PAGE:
Can You Play Sports With Osgood Schlatter Disease & Coping Methods For It?

The number of young children participating in organized sports has grown to more than 30 million. It is accompanied by an increase in knee pain in young athletes. One particularly troubling condition, characterized by a painful lump in the patella tendon right below the kneecap, is known as osgood schlatter disease (OSD).

This is one of the most frequent conditions noticed in young athletes and soccer players. They are often noticed in the age groups of 13-17 years.

Can You Play Sports With Osgood Schlatter?

Your physician will raise doubts about your child’s previous condition and do a physical examination to discover if your child’s pain is triggered by Osgood-Schlatter condition or some other difficulty, such as an injury.

Osgood schlatter disease can be fairly distressing, although certain movements can assist improve symptoms. Doctors have trained children with this disease, and they worked with sports orthopedic doctors to develop a training plan for them.1

Coping With Osgood Schlatter Disease

There are often instances when play is required though you feel pain and discomfort, however, there is certain measure with which you can prevent things to further worsen. If your physician detected your knee ache as Osgood-Schlatter disease (OSD), you are not the only person. Osgood schlatter disease is widespread in dynamic, quickly growing teenagers usually between the ages of 7 and 14 for girls, and 9 and 14 for boys. It’s a short-term disease that often disappears between 2 months to 2 years. During its cycle, several therapies can aid you to cope.

Sports massage/myofascial techniques for the quadriceps muscles can help ensure they are strong enough to cope with the loads placed on them, as well as not being too tight. There are certain ways with which we can cope up with this condition. This involves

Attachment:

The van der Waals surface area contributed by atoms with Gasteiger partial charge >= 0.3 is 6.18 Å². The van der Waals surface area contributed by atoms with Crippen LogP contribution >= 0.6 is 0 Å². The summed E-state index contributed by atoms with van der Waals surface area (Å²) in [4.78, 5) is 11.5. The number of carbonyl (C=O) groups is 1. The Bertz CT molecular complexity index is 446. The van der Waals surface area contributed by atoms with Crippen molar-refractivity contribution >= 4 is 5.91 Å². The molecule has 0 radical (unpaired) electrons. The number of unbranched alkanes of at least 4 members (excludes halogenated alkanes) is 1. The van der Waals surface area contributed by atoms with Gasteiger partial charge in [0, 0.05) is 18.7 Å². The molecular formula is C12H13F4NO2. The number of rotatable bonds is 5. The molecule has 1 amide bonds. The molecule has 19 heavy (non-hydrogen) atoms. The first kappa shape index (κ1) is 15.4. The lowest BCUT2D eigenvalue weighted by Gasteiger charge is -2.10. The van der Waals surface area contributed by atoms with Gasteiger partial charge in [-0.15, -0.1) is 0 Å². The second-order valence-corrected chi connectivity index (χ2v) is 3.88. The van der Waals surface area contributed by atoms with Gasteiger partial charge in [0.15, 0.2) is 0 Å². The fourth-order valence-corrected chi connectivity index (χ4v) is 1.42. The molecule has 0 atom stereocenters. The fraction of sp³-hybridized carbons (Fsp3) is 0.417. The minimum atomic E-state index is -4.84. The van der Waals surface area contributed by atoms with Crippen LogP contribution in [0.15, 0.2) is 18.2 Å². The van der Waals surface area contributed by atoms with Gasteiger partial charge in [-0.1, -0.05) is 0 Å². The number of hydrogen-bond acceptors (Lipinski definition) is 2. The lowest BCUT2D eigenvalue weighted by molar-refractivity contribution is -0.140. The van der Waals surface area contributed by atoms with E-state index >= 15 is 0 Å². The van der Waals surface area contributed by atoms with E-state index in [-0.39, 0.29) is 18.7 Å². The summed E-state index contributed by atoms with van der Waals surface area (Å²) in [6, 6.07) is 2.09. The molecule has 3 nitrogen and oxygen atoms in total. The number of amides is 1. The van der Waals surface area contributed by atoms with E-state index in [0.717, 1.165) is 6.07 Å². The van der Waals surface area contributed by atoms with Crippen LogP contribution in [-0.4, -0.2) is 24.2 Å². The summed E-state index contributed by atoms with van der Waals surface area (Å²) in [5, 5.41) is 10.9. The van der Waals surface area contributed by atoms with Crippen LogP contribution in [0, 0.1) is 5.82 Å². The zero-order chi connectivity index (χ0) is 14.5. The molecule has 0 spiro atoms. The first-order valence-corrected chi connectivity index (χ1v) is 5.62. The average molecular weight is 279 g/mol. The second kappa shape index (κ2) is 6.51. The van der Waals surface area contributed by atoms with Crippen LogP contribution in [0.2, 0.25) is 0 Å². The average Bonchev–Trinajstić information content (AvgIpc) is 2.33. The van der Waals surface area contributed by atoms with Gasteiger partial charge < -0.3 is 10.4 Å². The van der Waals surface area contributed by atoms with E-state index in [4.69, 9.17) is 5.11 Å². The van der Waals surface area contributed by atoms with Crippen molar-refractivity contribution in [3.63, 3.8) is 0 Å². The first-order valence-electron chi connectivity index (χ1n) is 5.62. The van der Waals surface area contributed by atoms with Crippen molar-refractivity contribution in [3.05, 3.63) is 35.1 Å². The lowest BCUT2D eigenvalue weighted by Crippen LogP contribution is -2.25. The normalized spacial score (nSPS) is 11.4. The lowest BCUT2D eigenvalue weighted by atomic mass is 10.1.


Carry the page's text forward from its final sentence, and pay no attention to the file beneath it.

• Relative body strengthening exercises such as push-ups, chin-ups, bodyweight squats to build body strength
  • Icing after a training session
  • Focus on balance exercises for stabilization and muscular function.4,5

Osgood Schlatter – A Small Overview

Osgood-Schlatter disease describes a disorder arising during youth that produces pain, swelling and discomfort on a region of the upper shinbone, just below the knee, called the tibial tuberosity. The disease typically arises during the phase of adolescent growth spurt where the tibial tuberosity is susceptible to overdoing in an active youngster who is engaged in a lot of running and jumping events.

The symptoms involve:

  • The typical symptoms of osgood schlatter disease include are pain or swelling below the knee after some extensive sports activity or injury
  • Too much of stress or stretching can trigger pain to the thigh muscle
  • Usually, one knee is affected however there are higher risks that both knees are affected
  • The swelling on the tendon may be warm and tender.

The diagnosis and treatment of osgood schlatter disease are usually based on the history and clinical examinations as advised by the sports medicine physician. The treatment is primarily oriented towards rest and non-steroidal inflammatory drugs. These procedures eventually improve the flexibility of the thigh and hamstring muscles.

Early recognition and treatment can prevent severe inflammation. Referral to a sports medicine physician can perhaps offer the best opportunity for education, intervention, and monitoring for the young athlete. The kid should have a pain-free single leg squat before resuming to the regular sports activity.

The athlete may experience mild pain while performing sport-specific movements however this is very common. However, when the pain is persistent and causing limping during workouts, the individual should continue with the treatment and avoid doing sports activities. They should not return to the sports until/unless suggested by the sports medicine physician.2,3

References:

  1. OSGOOD-SCHLATTER DISEASE | Sports Medicine Today https://www.sportsmedtoday.com/osgoodschlatter-disease-va-14.htm
  2. Osgood Schlatter’s Disease – Physio Works https://physioworks.com.au/injuries-conditions-1/osgood-schlatters-disease
  3. Osgood-Schlatter Disease – Orthopedic and Sports Medicine Specialists https://osmc.net/services-specialties/hw-view.php?DOCHWID=abo3316
  4. Osgood Schlatter Disease – How to treat and manage it in https://www.sportsinjuryclinic.net/sport-injuries/knee-pain/anterior-knee-pain/osgood-schlatters-disease
  5. Coping With Osgood-Schlatter Disease https://www.researchgate.net/publication/41088885_Coping_With_Osgood-Schlatter_Disease

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